Best Practice | August 11, 2006
The Maryland SSI Outreach Project helps homeless mentally ill people become enrolled in the Supplemental Security Income (SSI) program. It does this by providing services that the Social Security Administration does not: outreach, help with record gathering and application completion, and advocacy on the clients' behalf.
The Maryland SSI Outreach project was started in 1993 as a demonstration project in the Social Security Administration (SSA). The outreach demonstration funded staff costs, including salaries for a project director, two counselors, and an administrative assistant. The project was intended to link SSI benefits to homeless people of age 18 and over who have serious and consistent mental illness. The program went through a number of incarnations from 1994-1998, as funding from SSA diminished. Starting in 1998, the Social Security Outreach Project coordinated with the Baltimore continuum of care in order to obtain $190,000 in HUD funding each year.
The SSI Outreach Project is geared toward severely mentally ill people who are living on the streets. In addition to the street outreach done by the staff, the SSI Outreach project takes referrals from all over the city -- from the Department of Social Services, transitional housing programs, emergency shelters, and drop-in centers. Clients are usually those who are clearly good candidates for SSI, but by virtue of their disabilities, have been either unable to navigate the application process or simply unaware that they might be eligible for such an entitlement.
The SSI Outreach project remains staffed by a project director, two counselors, and an administrative assistant. According to their grant agreement, they must serve at least 100 people a year. The project is set-up to address what Project Director Yvonne Perret sees as the three major obstacles to severely mentally ill people seeking benefits:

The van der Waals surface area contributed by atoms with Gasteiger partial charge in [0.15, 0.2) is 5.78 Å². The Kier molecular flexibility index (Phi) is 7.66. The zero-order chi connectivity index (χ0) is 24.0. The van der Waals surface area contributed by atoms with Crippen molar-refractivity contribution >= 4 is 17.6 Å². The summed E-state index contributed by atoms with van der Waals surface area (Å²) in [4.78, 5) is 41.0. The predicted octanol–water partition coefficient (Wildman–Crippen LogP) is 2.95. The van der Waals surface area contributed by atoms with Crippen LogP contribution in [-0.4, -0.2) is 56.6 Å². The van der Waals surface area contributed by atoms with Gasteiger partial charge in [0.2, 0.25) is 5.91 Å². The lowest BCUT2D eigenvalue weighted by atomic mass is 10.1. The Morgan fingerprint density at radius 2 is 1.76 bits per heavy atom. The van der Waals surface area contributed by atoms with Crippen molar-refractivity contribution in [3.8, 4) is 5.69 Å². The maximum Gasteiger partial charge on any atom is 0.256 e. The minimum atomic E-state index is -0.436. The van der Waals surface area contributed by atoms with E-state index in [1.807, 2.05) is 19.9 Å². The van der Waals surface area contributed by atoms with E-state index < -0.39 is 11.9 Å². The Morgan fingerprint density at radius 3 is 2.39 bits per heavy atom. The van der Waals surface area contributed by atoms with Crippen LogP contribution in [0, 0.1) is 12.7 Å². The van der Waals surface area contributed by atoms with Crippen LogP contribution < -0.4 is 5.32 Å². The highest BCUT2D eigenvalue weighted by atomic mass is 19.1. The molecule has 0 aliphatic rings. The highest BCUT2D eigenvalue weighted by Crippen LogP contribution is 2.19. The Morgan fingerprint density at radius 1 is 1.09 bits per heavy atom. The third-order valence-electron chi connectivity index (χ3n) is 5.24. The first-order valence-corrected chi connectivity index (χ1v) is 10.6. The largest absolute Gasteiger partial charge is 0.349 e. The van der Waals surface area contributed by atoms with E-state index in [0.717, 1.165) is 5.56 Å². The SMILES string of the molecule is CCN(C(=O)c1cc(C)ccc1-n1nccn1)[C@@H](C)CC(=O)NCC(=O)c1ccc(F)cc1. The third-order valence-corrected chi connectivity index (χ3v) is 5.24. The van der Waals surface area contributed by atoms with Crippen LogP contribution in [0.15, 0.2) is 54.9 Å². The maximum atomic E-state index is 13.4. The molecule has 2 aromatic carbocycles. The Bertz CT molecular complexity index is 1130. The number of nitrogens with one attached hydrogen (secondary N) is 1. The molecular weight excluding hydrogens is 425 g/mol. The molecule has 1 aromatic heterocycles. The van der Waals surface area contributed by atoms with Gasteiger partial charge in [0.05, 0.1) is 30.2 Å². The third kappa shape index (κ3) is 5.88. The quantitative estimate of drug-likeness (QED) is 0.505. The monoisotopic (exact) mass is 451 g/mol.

- the illness itself, which makes navigating a complicated application process nearly impossible,
- the fact that mental illness is stigmatized to the point that people won't admit to suffering from one, and
- the challenge of paper management, especially while lacking a fixed address.
The SSI Outreach team makes it a point to see each referred client within three days of a phone call. They conduct a twenty-minute screening on-site, complete an information sheet (largely on income and resources), and have the client sign "appointment of representative" forms, which allow SSA to release the client's information to the Project. Once the appropriate forms have been reviewed by SSA, the counselor receives a determination on whether the client is eligible for the SSI or SSDI programs, or whether an application is already pending, in which case the counselor can only help the client with the paperwork.
The second and more challenging part of the process is preparing the disability report. The counselor collects all information available on the client's treatment records -- where people have been treated, and for what. They conduct a clinical evaluation that takes anywhere from 1-10 hours, extended over a number of meetings. The Project Director then writes a report describing a diagnosis and any functional impairment, and submits it to the Disability Determination Services office. In all, the staff spends an average of 30 hours on each case.
The SSI Outreach Project is also able to provide "presumptive" benefits to people they are certain will join the SSI rolls. This means that for up to six months while waiting for their eligibility determination, clients receive SSI payments. This part of the program is a remaining perk from the original demonstration project, which allowed for presumptive eligibility. After the first year of the demo, all of the 54 people who received their benefits presumptively were eventually enrolled in the SSI program. Those who do not receive presumptive eligibility are less visibly disabled -- either they may not have received treatment for their mental illness, or there is difficulty teasing out the substance addictions from the mental illness.
For some of the severely disabled clients, the Maryland SSI Outreach Project acts as the representative payee, and SSA sends all benefits to the staff, which acts as the clients' money manager.
Sources of Funding:
The SSI Outreach Project is part of the Baltimore continuum of care, and receives $190,000 per year from HUD. Yvonne Perret believes that the Social Security Administration, which currently does not provide grants for outreach projects, is the more appropriate source of funds.
Since 1994, the SSI Outreach Project has deemed between 400-450 people presumptively eligible. Of this number, only two people have been denied SSI.
The benefits of this program do not end with SSI payments. The SSI Outreach project also succeeds in linking people with other county services. Typically the SSI Outreach staff spends between 20 and 40 hours with each person. They serve, as a precondition of their grant, at least 100 people per year.